Singapore’s Inadequate Healthcare Spending

First of all, let’s take a good look at the healthcare expenditures committed by both Hong Kong and Singapore in Table 1.

Table 1 Healthcare Expenditure Comparison Hong Kong vs Singapore 2012
Year 2012
Hong Kong
7.178 m
5.312 m

 HK$1,889.8 billion
S$345.6 billion
Total Government Expenditure (TGE)
HK$380 billion
S$50.11 billion
Percentage of TGE over GDP
Healthcare Spending (HS)
HK$45 Billion
S$4.8 billion
Percentage of HS over GDP
Percentage of HS over TGE
Total Number of Public Hospitals
Total Number of Beds in Public Hospitals (excluding nursing home and specialty)
HS Per capital
HK$6269 per capital
S$904 per capital***
HS Per Hospital Bed
HK$1.68m per bed

Bed Per 1000 person

* In 2011, the percentage is only 1.2% (
** This figure is a big jump from 2011 whereby percentage of Healthcare spending was only 8.2 of Total government expenditure
***This is based on projection of 2015 number. In 2010, there are only 6304 beds
**** Ministry of Health uses only “residents” (Citizens plus PR) to calculate and claims that if expenditure from Endowment fund is used, the HS per capital is as high as S$1300. (this is in itself, a big jump from S$1077 per capital in 2011)

The first comparison we look at is the size of Total Government Expenditure (TGE) as a percentage to their respective GDP (Row 3, Table 1). Singapore has a smaller TGE basically because every receipt from land sales is put away into our Reserves instead of being treated as government revenue. This will put a false picture on government revenue (as well as surpluses) and thus restrict on its spending power. Thus, it is no surprise that Singapore government has a relatively smaller spending percentage than Hong Kong government.

The spending on Healthcare is even smaller in relative terms if we consider the relatively smaller percentage of Singapore’s Healthcare spending (HS) to total TGE (Row 6, Table 1). Singapore allocated only 9.58% of its TGE to healthcare while Hong Kong allocated 11.84%. It is thus not surprising that Singapore’s HS as percentage of its GDP is just a mere 1.38% (well, already an improvement of previous 1.2%) while Hong Kong registered 2.38%.

The immediate effect on Singaporeans is reflected on the Bed per 1000 persons provided by public hospitals (Row 11, Table 1) whereby Singapore has a very low rate of 1.26 while Hong Kong is THREE times of ours!

The inadequacy of HS is further manifested by the Healthcare spending per capital (Row 9, Table 1), which is only S$904 per person in Singapore while Hong Kong registered HK$6269 (or S$1027 @ 6.1 exchange rate) per person. i.e. Singapore spent roughly 10% less than Hong Kong in terms of HS per capital.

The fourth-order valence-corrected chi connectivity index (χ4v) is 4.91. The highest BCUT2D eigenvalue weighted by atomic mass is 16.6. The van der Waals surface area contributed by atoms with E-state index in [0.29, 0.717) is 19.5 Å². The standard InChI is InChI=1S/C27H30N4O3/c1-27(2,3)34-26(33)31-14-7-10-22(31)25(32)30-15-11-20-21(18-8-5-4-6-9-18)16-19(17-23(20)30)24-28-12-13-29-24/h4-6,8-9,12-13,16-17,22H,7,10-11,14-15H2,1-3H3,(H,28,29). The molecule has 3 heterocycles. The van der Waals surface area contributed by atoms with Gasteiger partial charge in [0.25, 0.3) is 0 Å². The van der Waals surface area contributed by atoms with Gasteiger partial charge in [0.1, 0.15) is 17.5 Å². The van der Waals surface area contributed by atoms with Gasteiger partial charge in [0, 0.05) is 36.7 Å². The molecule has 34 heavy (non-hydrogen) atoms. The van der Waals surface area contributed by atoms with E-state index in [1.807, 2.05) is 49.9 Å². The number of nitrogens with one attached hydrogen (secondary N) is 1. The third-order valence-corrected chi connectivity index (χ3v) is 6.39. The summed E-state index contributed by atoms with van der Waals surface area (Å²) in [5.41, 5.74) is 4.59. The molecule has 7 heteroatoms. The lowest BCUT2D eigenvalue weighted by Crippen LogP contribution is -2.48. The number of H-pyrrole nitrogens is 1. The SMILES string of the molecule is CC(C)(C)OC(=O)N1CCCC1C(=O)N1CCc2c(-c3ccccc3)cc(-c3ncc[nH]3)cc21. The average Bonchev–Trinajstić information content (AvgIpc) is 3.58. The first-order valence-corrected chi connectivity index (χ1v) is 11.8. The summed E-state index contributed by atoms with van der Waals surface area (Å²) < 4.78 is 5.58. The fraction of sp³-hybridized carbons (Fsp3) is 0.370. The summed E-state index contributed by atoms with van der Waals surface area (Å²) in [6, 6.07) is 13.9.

Efficiency of Healthcare Spending in Singapore

Hong Kong has a relatively a vast area to cover than Singapore and thus, it runs more than 38 hospitals, which include hospitals in some of the outlying islands. Logically, Singapore should enjoy more economies of scale when it only needs to run 8 hospitals compared to the 38 in Hong Kong. In fact, most of Hong Kong’s hospitals are relatively “small” as compared to Singapore.    

But the curious thing is that Hong Kong could run more than 4 times the number of hospital beds than Singapore when its absolute spending in Healthcare is only roughly 1.54 times of Singapore’s. This is further reflected in the HS per hospital bed figures (Row 10, Table 1) whereby Hong Kong only spent about HK$1.68 million which is roughly about S$275,410 as compared to Singapore’s S$715,990!

This reflects a gross inefficiency of Singapore’s heathcare system, not forgetting that Hong Kong’s quality of healthcare services in their hospitals are more or less the same as Singapore.

What is more intriguing is that Hong Kongers (HK Permanent Residents) pay very much less for their hospital care than Singapore Citizens. This is despite of the fact that Singapore government claim to have put up “hefty subsidies” and implemented a differential pricing mechanism by setting up different classes of beds in our public hospitals to effect “cross subsidies”.  

The following two statistical tables will show the charges imposed on the respective residents or citizens of Hong Kong and Singapore.

Table 2 Hong Kong Public Hospital Fee Structure*


Accident & Emergency
$100 per attendance

In-patient (general acute beds)
$50 admission fee, plus $100 per day N1,N2

In-patient (convalescent, rehabilitation, infirmary & psychiatric beds)
$68 per day N1,N2

Specialist out-patient (including allied health services)
$100 for the 1st attendance, $60 per subsequent attendance, $10 per drug item

Day procedure and treatment at Clinical Oncology Clinic and Renal Clinic
$80 per attendance

General out-patient